- Do the online courses I will be attending in your program have the exact same title and credit value as those in the campus course catalog? If not, why the difference?
- Do I receive a diploma at the successful completion of this program? Will I receive a formal transcript detailing the individual courses along with it? Will employers be able to verify my transcript with the university?
- On a related note, in the event of an unexpected life emergency that forces me to interrupt my education, can I resume at a later date? Do you have relationships with other universities where you honor course work already completed?
- If I earn a micro degree, but then want to continue my education, can the courses I passed count toward a bachelor’s or master’s degree within your university? What about with other universities?
- Conversely, if I work toward a full degree, and several of my courses are part of a related micro-degree program, could I pursue that micro degree without having to repeat those courses?
What Are You Paying For?
The credit transfer issue is part of one fundamental consideration: how tangible is the asset you are buying and earning?
Keeping this in mind as you ask questions of an admissions department will help prevent you from sounding as though you want to ditch their program at the first opportunity.
In fact, second only to the fundamental improvement of your mind and knowledge, this is the primary factor in building your education plan. Degrees are comprised of the courses required, and each course is measured in credits earned. Some courses are honored far and wide, and even have similar numbers such as 101 or 50B across many universities. As you proceed, courses become more detailed and occasionally more specific to the professor, and this is one reason some universities give you a chance to explain those details and negotiate with a department about honoring them.
Which means some of the courses you will be taking may be offered and taught by professors with a great deal of clout among their peers in the university system. When you are researching your online degree, whether it be micro or master’s or anything in between, identify as many of the specific courses you will be taking in advance, as possible. Look into the background of your teacher. Be aware, very often the professor named on the course heading can change over time, before you’ve gotten to it, and whether you attend an online or a physical campus, the more basic a course is, the less the chance of having a single direct communication with the professor. But that does not mean you can’t claim the credit you deserve.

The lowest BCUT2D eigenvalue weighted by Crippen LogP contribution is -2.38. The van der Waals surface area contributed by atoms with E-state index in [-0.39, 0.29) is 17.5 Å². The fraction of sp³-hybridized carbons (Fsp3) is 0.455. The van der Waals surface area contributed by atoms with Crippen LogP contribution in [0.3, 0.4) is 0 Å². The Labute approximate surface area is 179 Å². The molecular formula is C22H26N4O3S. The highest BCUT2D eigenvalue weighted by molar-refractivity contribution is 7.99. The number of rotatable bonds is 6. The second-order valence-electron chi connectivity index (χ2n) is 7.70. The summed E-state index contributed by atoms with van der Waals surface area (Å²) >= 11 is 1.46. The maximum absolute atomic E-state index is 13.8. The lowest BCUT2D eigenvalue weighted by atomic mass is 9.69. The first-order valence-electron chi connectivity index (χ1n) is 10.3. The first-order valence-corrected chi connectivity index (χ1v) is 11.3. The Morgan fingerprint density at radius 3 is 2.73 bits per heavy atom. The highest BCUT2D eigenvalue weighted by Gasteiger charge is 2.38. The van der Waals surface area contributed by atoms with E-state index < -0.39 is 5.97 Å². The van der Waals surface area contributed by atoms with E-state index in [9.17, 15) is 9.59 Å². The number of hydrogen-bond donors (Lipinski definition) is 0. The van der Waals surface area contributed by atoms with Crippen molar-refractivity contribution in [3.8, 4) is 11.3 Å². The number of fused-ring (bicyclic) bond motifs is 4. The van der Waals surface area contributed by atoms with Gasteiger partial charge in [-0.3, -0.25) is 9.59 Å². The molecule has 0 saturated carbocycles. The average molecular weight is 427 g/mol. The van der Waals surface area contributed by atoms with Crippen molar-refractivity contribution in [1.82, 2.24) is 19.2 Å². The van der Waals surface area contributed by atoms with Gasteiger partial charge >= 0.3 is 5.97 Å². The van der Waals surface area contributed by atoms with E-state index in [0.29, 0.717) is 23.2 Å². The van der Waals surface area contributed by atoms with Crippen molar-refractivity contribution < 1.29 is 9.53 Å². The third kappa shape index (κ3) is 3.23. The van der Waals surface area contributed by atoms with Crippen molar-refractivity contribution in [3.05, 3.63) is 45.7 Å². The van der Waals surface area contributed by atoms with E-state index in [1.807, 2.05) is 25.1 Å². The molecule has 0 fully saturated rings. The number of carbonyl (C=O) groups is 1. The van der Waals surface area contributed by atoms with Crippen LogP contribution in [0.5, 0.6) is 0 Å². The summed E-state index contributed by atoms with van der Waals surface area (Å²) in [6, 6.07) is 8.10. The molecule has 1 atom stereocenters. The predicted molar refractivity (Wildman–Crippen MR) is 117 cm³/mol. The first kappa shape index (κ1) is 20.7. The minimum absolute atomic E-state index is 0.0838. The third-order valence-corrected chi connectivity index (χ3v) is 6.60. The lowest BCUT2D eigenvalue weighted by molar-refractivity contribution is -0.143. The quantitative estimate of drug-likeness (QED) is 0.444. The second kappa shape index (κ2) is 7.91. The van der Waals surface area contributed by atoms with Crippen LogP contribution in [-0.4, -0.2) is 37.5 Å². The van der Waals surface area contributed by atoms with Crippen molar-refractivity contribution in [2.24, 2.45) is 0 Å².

It is understandable that the overall education system across the planet slowly adopted new advances in information technology. Software, hardware, and networks were buggy, slow, unreliable, and presented on two-dimensional screens. For as many new techniques clever developers produced, there were incompatibilities, missing features, and other frustrations that caused teachers to become customer support reps, or just resulted in wasting too many hours of everyone’s time.
But now, online offerings are exploding, and universities are trying to maintain quality while scrambling to stay current. This scramble is a positive thing with negative aspects, and as is always the case, the more you take charge of your own interests the better your chances of making this asset you are purchasing pay off.
We use terms like ‘asset’ and ‘pay off’ both literally and as metaphor, because our passion for education starts with what it means for the expansion of your mind, and the opportunity, knowledge and hard thinking gives every single person—no matter what phase of their lives—to better orient themselves in the universe.
We make no apologies for having a lofty attitude about what education truly is supposed to be. But realistically we recognize that ‘supposed to be’ and ‘is’ often vary. Do the research about the specific degree, and the classes that comprise it, in advance, before they’ve earned your funds and your dedication.